In case anyone’s forgotten, Charlie works for Karl. He gets a couch and a hundred Rand a day to investigate Vex-Cor. But there’s a price to pay for being in Karl’s employ.
This is usually the point where those of us who are fans of this fantastic show can stop promising it’ll all be worth it if you just hang on a little longer. This is the point where the newbies become converts and start proselytizing right alongside us. This is also where we see the real crime of SciFi‘s quick hook.
Simultaneous funerals in Alpha, Beta, and Gamma verses for the victims of the three explosions. Julius out in the windswept desert, Essa shedding glycerine tears in her office, and of course a shot of paradise.
After what was effectively a two-hour pilot to set up the universe, it’s time to get down to business and let poor Charlie Jade have a clue what’s going on.
SciFi made several errors with Charlie Jade, some of them specific to this show and some of them indicative of systemic flaws. I figured I’d use this opportunity not just to look at the ways they went wrong, but also to discuss the future of science fiction television.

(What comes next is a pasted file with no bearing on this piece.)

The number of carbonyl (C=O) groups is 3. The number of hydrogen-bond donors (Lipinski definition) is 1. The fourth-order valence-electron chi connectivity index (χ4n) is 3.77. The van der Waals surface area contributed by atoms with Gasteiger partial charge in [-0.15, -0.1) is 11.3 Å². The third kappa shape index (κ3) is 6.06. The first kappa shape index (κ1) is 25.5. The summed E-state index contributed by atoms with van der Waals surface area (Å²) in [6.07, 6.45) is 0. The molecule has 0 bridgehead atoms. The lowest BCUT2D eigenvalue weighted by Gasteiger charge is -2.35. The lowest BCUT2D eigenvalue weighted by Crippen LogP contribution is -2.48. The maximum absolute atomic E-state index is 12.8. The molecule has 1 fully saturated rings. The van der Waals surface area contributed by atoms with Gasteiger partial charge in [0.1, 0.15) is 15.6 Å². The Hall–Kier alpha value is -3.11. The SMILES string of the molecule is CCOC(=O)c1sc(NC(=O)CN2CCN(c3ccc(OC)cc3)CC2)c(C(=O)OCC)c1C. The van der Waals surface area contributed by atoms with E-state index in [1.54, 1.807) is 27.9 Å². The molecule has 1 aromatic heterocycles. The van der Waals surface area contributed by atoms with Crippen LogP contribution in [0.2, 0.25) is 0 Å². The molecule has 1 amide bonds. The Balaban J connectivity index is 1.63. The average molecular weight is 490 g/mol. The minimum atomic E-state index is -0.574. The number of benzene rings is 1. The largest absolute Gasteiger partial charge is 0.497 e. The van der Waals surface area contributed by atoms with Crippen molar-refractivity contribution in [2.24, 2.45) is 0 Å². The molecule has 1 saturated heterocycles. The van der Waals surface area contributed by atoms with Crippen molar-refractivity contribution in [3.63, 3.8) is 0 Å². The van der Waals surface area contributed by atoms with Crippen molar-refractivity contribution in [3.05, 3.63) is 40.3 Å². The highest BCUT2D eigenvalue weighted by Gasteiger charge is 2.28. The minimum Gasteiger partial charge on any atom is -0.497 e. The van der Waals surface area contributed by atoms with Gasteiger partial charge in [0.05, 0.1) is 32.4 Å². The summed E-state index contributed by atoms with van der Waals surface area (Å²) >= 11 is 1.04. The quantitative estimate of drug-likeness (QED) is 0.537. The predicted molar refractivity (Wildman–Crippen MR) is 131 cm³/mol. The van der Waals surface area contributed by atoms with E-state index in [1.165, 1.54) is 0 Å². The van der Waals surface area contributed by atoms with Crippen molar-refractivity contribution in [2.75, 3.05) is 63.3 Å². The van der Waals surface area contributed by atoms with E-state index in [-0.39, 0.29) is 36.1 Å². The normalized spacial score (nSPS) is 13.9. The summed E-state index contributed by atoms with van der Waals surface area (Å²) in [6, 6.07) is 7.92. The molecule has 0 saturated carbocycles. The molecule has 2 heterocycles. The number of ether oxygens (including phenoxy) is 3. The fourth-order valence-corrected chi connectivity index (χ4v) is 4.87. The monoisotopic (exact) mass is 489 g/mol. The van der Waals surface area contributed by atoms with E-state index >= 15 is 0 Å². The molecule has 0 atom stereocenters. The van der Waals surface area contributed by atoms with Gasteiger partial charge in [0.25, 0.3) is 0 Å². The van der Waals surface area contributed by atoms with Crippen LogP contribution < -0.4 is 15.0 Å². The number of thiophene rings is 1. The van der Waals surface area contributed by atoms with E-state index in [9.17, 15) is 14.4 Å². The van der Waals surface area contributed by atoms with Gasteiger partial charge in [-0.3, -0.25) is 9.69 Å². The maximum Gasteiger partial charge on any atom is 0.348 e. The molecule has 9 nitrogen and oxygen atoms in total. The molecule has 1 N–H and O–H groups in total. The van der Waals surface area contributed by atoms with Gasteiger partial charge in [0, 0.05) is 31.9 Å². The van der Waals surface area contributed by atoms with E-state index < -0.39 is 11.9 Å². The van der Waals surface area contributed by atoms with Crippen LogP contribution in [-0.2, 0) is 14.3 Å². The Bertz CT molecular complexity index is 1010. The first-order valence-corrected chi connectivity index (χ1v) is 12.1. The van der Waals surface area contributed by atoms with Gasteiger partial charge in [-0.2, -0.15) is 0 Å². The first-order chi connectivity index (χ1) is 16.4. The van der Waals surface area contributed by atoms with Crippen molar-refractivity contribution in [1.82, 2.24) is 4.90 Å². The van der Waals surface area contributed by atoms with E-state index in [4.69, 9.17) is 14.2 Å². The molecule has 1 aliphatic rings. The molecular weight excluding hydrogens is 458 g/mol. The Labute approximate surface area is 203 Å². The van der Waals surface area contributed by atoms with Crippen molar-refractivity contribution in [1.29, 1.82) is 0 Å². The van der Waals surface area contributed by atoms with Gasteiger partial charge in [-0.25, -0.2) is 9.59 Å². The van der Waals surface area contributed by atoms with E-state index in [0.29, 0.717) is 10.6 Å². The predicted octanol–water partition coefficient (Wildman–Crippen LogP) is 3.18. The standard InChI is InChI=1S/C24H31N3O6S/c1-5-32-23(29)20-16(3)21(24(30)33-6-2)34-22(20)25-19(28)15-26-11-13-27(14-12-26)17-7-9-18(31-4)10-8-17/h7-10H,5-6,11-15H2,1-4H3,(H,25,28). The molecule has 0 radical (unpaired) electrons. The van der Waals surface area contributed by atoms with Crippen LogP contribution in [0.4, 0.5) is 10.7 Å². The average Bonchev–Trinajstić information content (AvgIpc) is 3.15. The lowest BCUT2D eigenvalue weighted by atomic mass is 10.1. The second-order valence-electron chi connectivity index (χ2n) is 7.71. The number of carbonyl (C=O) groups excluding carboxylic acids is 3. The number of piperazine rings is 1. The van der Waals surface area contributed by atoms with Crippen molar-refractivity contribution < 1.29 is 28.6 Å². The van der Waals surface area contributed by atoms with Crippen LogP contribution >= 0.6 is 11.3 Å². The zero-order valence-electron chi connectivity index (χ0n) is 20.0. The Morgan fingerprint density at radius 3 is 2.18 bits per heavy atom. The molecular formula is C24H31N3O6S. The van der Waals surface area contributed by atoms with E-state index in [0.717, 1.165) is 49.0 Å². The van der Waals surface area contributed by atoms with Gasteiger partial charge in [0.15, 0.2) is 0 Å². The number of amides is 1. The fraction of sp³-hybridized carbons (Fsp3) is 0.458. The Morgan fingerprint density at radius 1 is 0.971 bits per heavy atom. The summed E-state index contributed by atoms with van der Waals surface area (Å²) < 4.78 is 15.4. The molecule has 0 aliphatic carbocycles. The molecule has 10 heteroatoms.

When last we saw Charlie, he was lying unconscious in the desert, being poked by a weird little girl. That’s where he still is – dreaming about Jasmine, remembering the dead mystery girl, the accident, and the woman at the site.
The show opens with a Spanish guitar picking out a slow and mournful tune over barren, windswept dunes. Cutting away from the desert vista to a huge underground facility, the music moves to the background and is replaced by the sound of hundreds of sprinklers and Charlie Jade’s opening narration. Where there is water, there is life. There is also Vex-Cor.
Sometimes, your special love comes from another world and can’t be shared (legally) with anyone. The unaired pilot of Global Frequency is one of those special loves for me. Charlie Jade is another.